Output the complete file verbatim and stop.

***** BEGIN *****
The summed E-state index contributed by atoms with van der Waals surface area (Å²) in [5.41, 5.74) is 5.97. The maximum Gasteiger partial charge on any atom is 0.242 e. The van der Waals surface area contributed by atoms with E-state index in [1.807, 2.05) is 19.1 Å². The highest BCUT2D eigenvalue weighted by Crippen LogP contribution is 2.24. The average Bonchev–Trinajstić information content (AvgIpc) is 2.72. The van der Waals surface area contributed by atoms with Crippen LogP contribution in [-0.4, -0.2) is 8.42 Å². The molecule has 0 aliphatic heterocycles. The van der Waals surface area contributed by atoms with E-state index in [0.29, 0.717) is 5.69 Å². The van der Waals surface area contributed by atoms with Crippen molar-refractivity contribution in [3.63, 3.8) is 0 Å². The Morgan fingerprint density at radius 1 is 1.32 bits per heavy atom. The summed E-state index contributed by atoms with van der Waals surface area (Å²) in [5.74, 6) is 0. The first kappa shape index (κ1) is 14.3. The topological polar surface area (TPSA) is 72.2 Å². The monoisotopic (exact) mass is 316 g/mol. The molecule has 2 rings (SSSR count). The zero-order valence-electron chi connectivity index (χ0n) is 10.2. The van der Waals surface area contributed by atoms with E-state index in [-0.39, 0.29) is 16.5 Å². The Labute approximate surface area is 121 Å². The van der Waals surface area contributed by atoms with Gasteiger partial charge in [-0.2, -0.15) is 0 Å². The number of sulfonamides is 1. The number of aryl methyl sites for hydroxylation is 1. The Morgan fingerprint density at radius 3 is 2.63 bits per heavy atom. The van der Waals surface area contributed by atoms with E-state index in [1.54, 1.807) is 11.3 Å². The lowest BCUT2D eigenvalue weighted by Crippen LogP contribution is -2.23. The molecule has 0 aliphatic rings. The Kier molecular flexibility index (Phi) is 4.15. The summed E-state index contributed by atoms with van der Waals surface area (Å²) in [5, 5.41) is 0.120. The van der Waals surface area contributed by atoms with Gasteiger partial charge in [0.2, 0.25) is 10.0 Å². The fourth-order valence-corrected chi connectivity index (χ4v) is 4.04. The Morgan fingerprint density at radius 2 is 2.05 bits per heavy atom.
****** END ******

The summed E-state index contributed by atoms with van der Waals surface area (Å²) in [5.41, 5.74) is 5.97. The maximum Gasteiger partial charge on any atom is 0.242 e. The van der Waals surface area contributed by atoms with E-state index in [1.807, 2.05) is 19.1 Å². The highest BCUT2D eigenvalue weighted by Crippen LogP contribution is 2.24. The average Bonchev–Trinajstić information content (AvgIpc) is 2.72. The van der Waals surface area contributed by atoms with Crippen LogP contribution in [-0.4, -0.2) is 8.42 Å². The molecule has 0 aliphatic heterocycles. The van der Waals surface area contributed by atoms with E-state index in [0.29, 0.717) is 5.69 Å². The van der Waals surface area contributed by atoms with Crippen molar-refractivity contribution in [3.63, 3.8) is 0 Å². The Morgan fingerprint density at radius 1 is 1.32 bits per heavy atom. The summed E-state index contributed by atoms with van der Waals surface area (Å²) in [5.74, 6) is 0. The first kappa shape index (κ1) is 14.3. The topological polar surface area (TPSA) is 72.2 Å². The monoisotopic (exact) mass is 316 g/mol. The molecule has 2 rings (SSSR count). The zero-order valence-electron chi connectivity index (χ0n) is 10.2. The van der Waals surface area contributed by atoms with E-state index in [-0.39, 0.29) is 16.5 Å². The Labute approximate surface area is 121 Å². The van der Waals surface area contributed by atoms with Gasteiger partial charge in [-0.2, -0.15) is 0 Å². The number of sulfonamides is 1. The number of aryl methyl sites for hydroxylation is 1. The Morgan fingerprint density at radius 3 is 2.63 bits per heavy atom. The van der Waals surface area contributed by atoms with E-state index in [1.54, 1.807) is 11.3 Å². The lowest BCUT2D eigenvalue weighted by Crippen LogP contribution is -2.23. The molecule has 0 aliphatic rings. The Kier molecular flexibility index (Phi) is 4.15. The summed E-state index contributed by atoms with van der Waals surface area (Å²) in [5, 5.41) is 0.120. The van der Waals surface area contributed by atoms with Gasteiger partial charge in [0.2, 0.25) is 10.0 Å². The fourth-order valence-corrected chi connectivity index (χ4v) is 4.04. The Morgan fingerprint density at radius 2 is 2.05 bits per heavy atom.